The Balance Sheet - Notes - Business Accounts - Accounting and Finance - Business Studies

What are Long-term Liabilities?

A liability is something which a firm owes to a person or another firm. It may be in the form of creditors - people or firms who have sold you goods which you have not yet paid for, or it may be money borrowed from a financial institution - loans.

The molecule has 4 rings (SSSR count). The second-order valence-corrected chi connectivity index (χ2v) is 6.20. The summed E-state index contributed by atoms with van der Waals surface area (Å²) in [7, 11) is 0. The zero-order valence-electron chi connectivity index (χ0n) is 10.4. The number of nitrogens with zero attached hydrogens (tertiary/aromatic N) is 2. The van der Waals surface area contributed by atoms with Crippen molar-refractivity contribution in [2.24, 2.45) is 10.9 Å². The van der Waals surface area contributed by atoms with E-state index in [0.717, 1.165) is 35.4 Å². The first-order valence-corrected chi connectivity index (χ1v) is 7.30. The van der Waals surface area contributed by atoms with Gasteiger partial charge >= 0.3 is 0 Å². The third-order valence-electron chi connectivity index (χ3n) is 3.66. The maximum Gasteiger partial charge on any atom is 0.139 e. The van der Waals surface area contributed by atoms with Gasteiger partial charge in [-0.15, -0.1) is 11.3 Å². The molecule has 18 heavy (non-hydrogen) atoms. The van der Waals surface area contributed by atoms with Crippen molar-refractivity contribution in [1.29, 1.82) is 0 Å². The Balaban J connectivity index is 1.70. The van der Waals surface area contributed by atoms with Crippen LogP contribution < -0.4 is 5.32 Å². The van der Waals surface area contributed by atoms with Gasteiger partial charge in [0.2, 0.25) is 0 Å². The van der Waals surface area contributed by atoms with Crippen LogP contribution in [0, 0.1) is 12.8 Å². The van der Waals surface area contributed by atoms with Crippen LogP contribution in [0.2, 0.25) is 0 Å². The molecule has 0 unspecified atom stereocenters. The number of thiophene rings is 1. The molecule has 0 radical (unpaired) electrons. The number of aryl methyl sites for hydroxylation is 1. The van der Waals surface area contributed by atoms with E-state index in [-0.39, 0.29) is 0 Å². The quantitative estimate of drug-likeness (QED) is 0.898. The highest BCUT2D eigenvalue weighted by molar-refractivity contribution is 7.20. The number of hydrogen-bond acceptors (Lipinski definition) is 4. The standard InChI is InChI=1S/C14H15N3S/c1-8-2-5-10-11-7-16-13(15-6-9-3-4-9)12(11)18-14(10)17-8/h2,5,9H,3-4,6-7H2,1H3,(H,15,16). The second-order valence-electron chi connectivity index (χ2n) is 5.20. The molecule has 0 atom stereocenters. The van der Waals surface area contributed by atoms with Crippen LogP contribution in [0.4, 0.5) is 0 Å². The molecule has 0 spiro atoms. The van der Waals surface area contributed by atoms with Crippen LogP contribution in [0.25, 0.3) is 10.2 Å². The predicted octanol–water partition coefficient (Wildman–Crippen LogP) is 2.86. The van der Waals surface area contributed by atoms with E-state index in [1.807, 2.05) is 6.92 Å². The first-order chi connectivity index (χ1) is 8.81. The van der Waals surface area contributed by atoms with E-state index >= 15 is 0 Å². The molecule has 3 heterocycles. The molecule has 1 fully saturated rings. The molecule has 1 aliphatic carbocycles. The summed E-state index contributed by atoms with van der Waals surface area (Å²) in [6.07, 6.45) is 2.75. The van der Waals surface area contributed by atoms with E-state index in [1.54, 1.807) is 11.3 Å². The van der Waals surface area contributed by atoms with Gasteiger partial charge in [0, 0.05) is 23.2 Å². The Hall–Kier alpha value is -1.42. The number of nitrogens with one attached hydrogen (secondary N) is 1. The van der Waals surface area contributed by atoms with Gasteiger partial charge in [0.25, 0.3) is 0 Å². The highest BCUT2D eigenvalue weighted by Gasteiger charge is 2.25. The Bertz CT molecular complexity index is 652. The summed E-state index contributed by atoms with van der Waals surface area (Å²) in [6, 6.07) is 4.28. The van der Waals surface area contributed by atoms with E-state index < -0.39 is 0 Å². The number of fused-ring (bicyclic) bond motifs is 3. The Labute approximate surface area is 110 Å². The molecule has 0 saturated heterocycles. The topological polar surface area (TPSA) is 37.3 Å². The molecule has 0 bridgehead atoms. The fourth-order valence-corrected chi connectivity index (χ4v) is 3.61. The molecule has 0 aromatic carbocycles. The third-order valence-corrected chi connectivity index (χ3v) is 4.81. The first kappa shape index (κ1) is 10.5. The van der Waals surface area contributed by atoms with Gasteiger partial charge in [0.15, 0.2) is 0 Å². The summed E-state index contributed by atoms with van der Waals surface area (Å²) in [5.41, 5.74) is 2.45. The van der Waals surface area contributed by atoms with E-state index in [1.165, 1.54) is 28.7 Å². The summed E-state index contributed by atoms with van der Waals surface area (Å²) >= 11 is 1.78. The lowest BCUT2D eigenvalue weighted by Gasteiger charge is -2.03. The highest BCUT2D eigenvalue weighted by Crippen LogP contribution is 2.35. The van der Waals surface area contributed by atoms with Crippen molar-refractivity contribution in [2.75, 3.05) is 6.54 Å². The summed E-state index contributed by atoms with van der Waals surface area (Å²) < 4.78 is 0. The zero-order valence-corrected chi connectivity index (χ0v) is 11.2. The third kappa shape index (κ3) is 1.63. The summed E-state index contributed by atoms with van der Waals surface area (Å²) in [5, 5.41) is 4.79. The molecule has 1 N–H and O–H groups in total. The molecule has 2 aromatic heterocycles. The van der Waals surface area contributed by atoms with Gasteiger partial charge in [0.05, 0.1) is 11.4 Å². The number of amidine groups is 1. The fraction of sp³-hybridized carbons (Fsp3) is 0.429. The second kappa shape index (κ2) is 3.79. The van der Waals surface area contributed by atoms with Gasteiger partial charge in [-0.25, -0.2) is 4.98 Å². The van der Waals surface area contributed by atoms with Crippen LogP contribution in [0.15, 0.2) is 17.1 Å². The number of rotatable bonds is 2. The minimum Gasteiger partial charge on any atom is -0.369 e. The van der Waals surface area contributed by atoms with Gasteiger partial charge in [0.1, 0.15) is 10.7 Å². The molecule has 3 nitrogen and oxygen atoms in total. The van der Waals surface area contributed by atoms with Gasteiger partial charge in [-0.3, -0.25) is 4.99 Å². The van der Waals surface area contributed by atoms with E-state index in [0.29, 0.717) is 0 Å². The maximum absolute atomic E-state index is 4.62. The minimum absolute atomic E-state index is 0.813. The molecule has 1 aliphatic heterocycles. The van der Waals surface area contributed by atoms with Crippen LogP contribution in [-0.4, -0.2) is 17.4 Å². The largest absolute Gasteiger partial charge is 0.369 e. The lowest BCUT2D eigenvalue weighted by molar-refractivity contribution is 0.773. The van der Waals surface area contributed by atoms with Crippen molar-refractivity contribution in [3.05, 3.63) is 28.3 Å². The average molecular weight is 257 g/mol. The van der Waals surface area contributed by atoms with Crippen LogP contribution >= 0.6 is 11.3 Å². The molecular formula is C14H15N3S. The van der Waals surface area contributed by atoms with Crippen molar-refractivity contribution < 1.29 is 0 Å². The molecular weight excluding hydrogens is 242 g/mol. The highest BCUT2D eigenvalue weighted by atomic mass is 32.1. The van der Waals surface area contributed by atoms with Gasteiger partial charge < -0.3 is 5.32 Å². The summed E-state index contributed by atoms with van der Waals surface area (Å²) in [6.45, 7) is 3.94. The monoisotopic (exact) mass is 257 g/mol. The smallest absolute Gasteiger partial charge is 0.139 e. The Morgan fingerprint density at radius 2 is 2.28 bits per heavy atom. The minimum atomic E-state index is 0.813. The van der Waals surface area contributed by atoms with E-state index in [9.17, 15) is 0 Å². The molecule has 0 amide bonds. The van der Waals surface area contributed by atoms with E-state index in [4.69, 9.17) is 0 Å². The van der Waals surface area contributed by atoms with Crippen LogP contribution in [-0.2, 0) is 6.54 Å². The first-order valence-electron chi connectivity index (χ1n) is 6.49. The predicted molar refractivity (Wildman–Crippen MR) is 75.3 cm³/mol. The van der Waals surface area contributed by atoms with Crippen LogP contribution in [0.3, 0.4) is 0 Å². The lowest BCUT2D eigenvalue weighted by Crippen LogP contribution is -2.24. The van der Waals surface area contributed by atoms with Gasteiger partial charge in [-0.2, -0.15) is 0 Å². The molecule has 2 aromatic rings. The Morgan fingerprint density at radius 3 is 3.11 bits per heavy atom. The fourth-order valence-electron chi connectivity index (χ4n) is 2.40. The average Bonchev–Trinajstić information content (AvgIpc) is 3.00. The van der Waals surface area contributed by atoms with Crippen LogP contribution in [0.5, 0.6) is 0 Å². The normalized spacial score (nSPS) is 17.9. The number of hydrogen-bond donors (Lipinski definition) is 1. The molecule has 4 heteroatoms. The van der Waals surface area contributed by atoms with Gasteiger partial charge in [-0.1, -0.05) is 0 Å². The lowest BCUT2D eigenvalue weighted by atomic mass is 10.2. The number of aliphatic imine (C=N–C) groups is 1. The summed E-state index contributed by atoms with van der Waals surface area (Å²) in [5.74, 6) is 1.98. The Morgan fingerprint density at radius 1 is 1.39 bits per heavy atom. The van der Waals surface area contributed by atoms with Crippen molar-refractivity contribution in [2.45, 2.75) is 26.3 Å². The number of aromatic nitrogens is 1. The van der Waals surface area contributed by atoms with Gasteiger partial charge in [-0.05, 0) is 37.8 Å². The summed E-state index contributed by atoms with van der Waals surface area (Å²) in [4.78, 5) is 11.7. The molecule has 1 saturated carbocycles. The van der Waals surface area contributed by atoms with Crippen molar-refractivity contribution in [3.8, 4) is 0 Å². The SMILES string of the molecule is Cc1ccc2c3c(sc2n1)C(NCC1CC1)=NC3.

As the title of the variable suggests, we are looking in this case for liabilities that are owed in the long-term. This is generally taken in accounting terms to be more than a year. This therefore tends to mean that most trade creditors (except in exceptional circumstances) are not long-term but current liabilities. Long-term liabilities thus tend to be bank loans.

They are usually shown on the top half of the balance sheet, and are subtracted from the fixed assets and the net current assets to show net assets.

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